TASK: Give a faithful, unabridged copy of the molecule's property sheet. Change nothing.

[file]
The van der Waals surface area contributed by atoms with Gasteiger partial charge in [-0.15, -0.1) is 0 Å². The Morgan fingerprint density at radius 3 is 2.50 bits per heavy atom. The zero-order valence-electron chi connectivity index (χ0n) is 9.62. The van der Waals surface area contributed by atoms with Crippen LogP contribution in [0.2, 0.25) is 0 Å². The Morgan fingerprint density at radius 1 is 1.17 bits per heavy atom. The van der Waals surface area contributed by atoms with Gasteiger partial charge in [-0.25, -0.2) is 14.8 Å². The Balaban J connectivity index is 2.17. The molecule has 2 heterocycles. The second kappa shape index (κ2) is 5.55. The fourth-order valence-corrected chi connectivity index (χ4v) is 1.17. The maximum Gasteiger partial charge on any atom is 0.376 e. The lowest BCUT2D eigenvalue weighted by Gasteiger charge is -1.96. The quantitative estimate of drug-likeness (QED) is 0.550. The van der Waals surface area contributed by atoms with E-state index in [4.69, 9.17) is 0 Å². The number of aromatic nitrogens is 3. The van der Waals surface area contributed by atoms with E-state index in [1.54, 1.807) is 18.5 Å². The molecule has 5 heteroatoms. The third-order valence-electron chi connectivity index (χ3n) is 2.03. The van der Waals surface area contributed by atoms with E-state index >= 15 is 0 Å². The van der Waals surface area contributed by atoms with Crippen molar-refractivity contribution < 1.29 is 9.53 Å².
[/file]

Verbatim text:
The van der Waals surface area contributed by atoms with Gasteiger partial charge in [-0.15, -0.1) is 0 Å². The Morgan fingerprint density at radius 3 is 2.50 bits per heavy atom. The zero-order valence-electron chi connectivity index (χ0n) is 9.62. The van der Waals surface area contributed by atoms with Crippen LogP contribution in [0.2, 0.25) is 0 Å². The Morgan fingerprint density at radius 1 is 1.17 bits per heavy atom. The van der Waals surface area contributed by atoms with Gasteiger partial charge in [-0.25, -0.2) is 14.8 Å². The Balaban J connectivity index is 2.17. The molecule has 2 heterocycles. The second kappa shape index (κ2) is 5.55. The fourth-order valence-corrected chi connectivity index (χ4v) is 1.17. The maximum Gasteiger partial charge on any atom is 0.376 e. The lowest BCUT2D eigenvalue weighted by Gasteiger charge is -1.96. The quantitative estimate of drug-likeness (QED) is 0.550. The van der Waals surface area contributed by atoms with E-state index in [4.69, 9.17) is 0 Å². The number of aromatic nitrogens is 3. The van der Waals surface area contributed by atoms with E-state index in [1.54, 1.807) is 18.5 Å². The molecule has 5 heteroatoms. The third-order valence-electron chi connectivity index (χ3n) is 2.03. The van der Waals surface area contributed by atoms with E-state index >= 15 is 0 Å². The van der Waals surface area contributed by atoms with Crippen molar-refractivity contribution < 1.29 is 9.53 Å².